Through painstaking attention to detail and the process of extensive revision, Flaubert developed a dispassionate but psychologically accurate prose style that has subsequently served as a respected model for innumerable writers. During the process of writing Madame Bovary, for example, Flaubert composed at most a few paragraphs each day, which he would repeatedly revise in an effort to achieve stylistic perfection. He rejected the use of synonyms; instead, he searched for le seul mot juste, or the most precise word, to convey each thought. Partly because of its breakthrough status in the evolution of the objective narrative voice, Madame Bovary is considered Flaubert's masterpiece—the most influential French novel of the nineteenth century. History is an important element of such works as Sentimental Education, which historians as well as literary critics have regarded as a record of daily life in France during and immediately following the July Monarchy. According to Flaubert, the goal of this work was the writing of "the moral history of the men of my generation." Historical fiction is also the focus of Salammbô, which Edmund Wilson characterized in 1948 as "gruesome and extravagant," depicting the "savage and benighted barbarians" of Carthage "[who] slaughtered, lusted and agonized superbly." Contrasting with the exoticism of Flaubert's historical fiction, such noted works as Madame Bovary and Sentimental Education delineate the concerns of the French bourgeoisie, displaying an autobiographical impulse. Emile Faguet argued in 1899 that each of Flaubert's works was inspired by a particular tendency or "mania" in the author's temperament. Faguet attributed the novel Bouvard et Pécuchet (1881), for instance, to one of Flaubert's primary manias: his "horror of stupidity and at the same time [his] sort of fascination [with] stupidity." Another important theme that runs throughout Flaubert's oeuvre is a concern with the experience of human failure. Particularly in Madame Bovary, Salammbô, and Sentimental Education, Flaubert explores the failure of bourgeois characters to achieve love, happiness, and distinction, and their subsequent renunciation of idealistic dreams. Paul Valéry viewed Flaubert's long-term project The Temptation of Saint Antony as "a personal antidote against the boredom (which he admits) of writing his novels of contemporary manners, erecting stylistic monuments to the banality of provincial bourgeois life." Valéry linked The Temptation of Saint Antony with Goethe's Faust, emphasizing the theme of man versus the devil in both works. Flaubert also addressed religious themes in Three Tales, which presents three stories ranging in setting from contemporary France to classical antiquity, each of which explores the concept of sainthood and the Christian idea of the trinity. While some critics have interpreted the work as moralistic, others have posited that the volume demonstrates Flaubert's belief that history can be divided into three distinct phases: paganism, Christianity, and muflisme, which refers to Flaubert's conception of the nineteenth century as an era marked by the petty values and lifestyles of the bourgeoisie.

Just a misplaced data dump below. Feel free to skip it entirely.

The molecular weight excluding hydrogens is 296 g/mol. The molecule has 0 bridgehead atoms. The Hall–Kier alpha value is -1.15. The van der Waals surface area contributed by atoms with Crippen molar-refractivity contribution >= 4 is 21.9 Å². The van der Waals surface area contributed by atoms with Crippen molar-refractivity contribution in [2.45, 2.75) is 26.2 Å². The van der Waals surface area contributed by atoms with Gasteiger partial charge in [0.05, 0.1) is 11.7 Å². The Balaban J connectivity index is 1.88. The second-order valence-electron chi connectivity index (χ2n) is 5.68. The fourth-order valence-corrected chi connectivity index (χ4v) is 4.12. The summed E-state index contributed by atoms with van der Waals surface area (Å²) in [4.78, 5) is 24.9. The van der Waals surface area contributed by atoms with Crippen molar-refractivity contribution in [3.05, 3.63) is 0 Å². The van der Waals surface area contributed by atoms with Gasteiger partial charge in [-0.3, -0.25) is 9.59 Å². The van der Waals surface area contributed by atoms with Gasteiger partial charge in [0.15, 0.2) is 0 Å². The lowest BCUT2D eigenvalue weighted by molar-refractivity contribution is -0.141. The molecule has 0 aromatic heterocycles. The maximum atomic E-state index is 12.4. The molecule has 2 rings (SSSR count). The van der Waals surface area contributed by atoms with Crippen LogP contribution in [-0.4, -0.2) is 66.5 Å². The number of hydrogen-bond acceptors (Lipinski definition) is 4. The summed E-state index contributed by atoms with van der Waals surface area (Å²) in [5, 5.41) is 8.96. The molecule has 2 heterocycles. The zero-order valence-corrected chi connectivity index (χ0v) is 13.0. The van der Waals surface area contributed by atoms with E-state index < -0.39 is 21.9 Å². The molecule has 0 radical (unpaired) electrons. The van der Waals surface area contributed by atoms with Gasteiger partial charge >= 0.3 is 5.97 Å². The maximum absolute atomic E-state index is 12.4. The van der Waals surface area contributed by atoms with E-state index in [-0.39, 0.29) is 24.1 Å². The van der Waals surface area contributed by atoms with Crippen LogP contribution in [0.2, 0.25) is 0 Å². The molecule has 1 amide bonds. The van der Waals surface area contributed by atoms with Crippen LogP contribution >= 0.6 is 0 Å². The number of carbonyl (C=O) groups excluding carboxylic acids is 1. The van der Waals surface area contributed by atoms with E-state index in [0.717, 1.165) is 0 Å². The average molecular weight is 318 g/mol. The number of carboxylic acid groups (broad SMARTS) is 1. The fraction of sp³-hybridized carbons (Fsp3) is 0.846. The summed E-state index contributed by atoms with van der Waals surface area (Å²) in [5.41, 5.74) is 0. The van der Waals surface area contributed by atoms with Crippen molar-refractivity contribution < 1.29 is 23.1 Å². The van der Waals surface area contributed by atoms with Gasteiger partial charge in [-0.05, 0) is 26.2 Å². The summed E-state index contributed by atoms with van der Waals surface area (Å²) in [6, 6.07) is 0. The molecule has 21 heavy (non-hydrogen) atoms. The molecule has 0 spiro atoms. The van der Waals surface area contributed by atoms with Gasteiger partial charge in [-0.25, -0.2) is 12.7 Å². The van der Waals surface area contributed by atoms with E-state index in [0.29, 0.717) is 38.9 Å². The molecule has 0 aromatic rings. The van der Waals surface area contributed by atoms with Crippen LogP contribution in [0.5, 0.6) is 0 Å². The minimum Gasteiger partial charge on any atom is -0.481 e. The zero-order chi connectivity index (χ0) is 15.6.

Flaubert's breakthroughs in approaches to narration instigated negative criticism during the nineteenth century, usually on moral grounds. Madame Bovary, for example, was widely faulted for its pessimistic view of provincial life and for what was seen as the complete absence of goodness* in his characters. Another revolutionary work, Sentimental Education, was also attacked for what many critics perceived as questionable morality, the lack of a strong hero figure, and an awkward and disjointed structure. It was only at the end of the nineteenth century with the emergence of ethics and aesthetics as separate fields that critics began to evaluate Flaubert's works on the basis of artistry rather than morality. Twentieth-century critics have consistently praised the technical virtuosity of Flaubert's writing—his use of style, structure, imagery and symbolism. Flaubert's writing process itself has also been the subject of continuing study, with letters and various drafts of his works being examined in order to gain an understanding of his approach to craft. In recent years, some critics have been concerned with the question of Flaubert's modernity and his perceived role as the father of the modern novel. Victor Brombert, for example, has argued against viewing Flaubert as "the direct ancestor of the nouveau roman," arguing that his works reject the application of critical systems of poetic theory. Another area of reexamination among contemporary Flaubert critics has been the significance of the theme of stupidity in his satirical works. Diana Knight, for example, has argued that Flaubert "suggests an important connection between moral and aesthetic values in [his] so-called 'simple' characters."